NASSAU – Sam Bankman-Fried, the disgraced co-founder and former head of digital asset exchange FTX, was arrested in the Bahamas on Monday, after US prosecutors filed criminal charges.
“SBF’s arrest followed receipt of formal notification from the United States that it has filed criminal charges against SBF and is likely to request his extradition,” said the government of the Bahamas in a statement.
Bankman-Fried’s detention followed a notification from the US that it had filed criminal charges against him, the Bahamas Attorney-General said in a statement. The authorities in both countries had been probing Bankman-Fried’s involvement in the company’s collapse in November.
In a statement, Mr Damian Williams, US attorney for the Southern District of New York, said the arrest was made at the request of the American government.
Bankman-Fried was scheduled to testify in Congress on Tuesday about the collapse of FTX, which was one of the most powerful firms in the emerging crypto industry until it imploded virtually overnight in November after a run on deposits exposed an US$8 billion (S$10.8 billion) hole in its accounts.
Prosecutors for the Southern District of New York confirmed that Bankman-Fried had been charged and said an indictment would be unsealed on Tuesday.
Separately, the Securities and Exchange Commission said in a statement that it had authorised charges “relating to Bankman-Fried’s violations of our securities laws”.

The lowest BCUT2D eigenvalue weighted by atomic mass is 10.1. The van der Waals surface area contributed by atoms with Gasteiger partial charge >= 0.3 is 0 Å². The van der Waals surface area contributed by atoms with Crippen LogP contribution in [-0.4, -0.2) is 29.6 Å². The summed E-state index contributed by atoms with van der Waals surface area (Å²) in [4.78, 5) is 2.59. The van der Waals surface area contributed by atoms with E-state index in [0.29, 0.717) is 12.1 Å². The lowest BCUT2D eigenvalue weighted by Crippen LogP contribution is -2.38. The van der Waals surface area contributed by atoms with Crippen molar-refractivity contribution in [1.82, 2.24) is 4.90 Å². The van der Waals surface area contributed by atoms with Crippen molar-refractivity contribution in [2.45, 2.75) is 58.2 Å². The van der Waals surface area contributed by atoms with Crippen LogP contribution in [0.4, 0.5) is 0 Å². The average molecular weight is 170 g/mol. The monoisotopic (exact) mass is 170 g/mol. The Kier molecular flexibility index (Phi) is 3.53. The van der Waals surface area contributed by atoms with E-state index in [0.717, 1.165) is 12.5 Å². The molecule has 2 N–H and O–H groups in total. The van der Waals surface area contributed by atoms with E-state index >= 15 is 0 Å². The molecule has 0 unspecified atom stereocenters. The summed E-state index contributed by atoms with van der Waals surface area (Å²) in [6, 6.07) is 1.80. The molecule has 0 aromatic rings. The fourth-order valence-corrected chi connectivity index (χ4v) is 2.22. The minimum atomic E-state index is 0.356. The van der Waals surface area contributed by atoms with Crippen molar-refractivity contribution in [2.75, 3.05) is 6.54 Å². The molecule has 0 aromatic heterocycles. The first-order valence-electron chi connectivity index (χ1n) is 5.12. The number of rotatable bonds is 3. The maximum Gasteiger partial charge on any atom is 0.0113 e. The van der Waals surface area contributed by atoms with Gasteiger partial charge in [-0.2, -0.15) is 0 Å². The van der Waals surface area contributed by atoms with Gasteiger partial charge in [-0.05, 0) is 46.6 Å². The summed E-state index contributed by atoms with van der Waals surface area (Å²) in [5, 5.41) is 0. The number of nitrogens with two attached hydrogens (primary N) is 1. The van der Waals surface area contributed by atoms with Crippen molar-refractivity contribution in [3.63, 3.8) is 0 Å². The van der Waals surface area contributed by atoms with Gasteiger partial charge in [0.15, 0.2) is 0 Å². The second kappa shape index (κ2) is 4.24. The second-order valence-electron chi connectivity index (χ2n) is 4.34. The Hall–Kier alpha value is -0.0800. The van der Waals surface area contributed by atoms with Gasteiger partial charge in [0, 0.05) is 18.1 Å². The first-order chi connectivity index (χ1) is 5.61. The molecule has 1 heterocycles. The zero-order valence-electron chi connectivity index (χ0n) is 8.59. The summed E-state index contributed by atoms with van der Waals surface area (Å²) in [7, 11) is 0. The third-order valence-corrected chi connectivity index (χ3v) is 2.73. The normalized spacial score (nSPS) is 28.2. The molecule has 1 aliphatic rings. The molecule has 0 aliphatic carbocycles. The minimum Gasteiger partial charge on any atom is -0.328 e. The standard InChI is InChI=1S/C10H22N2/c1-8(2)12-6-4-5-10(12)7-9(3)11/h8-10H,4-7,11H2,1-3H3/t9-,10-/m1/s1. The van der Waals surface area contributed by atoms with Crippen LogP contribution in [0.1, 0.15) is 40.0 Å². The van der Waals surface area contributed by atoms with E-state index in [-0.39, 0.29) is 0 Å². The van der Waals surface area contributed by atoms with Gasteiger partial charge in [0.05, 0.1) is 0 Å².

The criminal charges against Bankman-Fried included wire fraud, wire fraud conspiracy, securities fraud, securities fraud conspiracy and money laundering, said a person with knowledge of the matter.
Bankman-Fried, who was the only person charged in the indictment, was taken into custody by the Bahamian authorities, the person said.
He was arrested shortly after 6pm at his apartment complex in the Albany resort in the Bahamas, according to a statement from Bahamian police. The timing of when he might be moved to the US was unclear.
Bankman-Fried was cooperative during the arrest, according to a person familiar with the matter, and will be held overnight in a cell at a police station.
He is scheduled to appear on Tuesday in a magistrate court in Nassau, the capital of the Bahamas.
A spokesman for Bankman-Fried declined to comment. Mr Nicholas Biase, a spokesman for the US Attorney’s Office, also declined to comment.
More than 100 FTX-related entities filed for US bankruptcy protections on Nov 11. The company and Bankman-Fried are facing investigations in the US and the Bahamas, where the company was headquartered, into a range of possible misconduct. One key inquiry is into whether customer funds were lent out to trading firm Alameda Research, which he had also founded.
In media interviews since FTX’s collapse, Bankman-Fried has admitted to major managerial missteps, but has also claimed that he never tried to commit fraud or break the law.
In his remarks prepared for a US House hearing that he was scheduled to appear at on Tuesday, Bankman-Fried offered a blunt assessment of his plight.
“I would like to start by formally stating under oath: I f*cked up,” he said in the remarks obtained by Bloomberg News. BLOOMBERG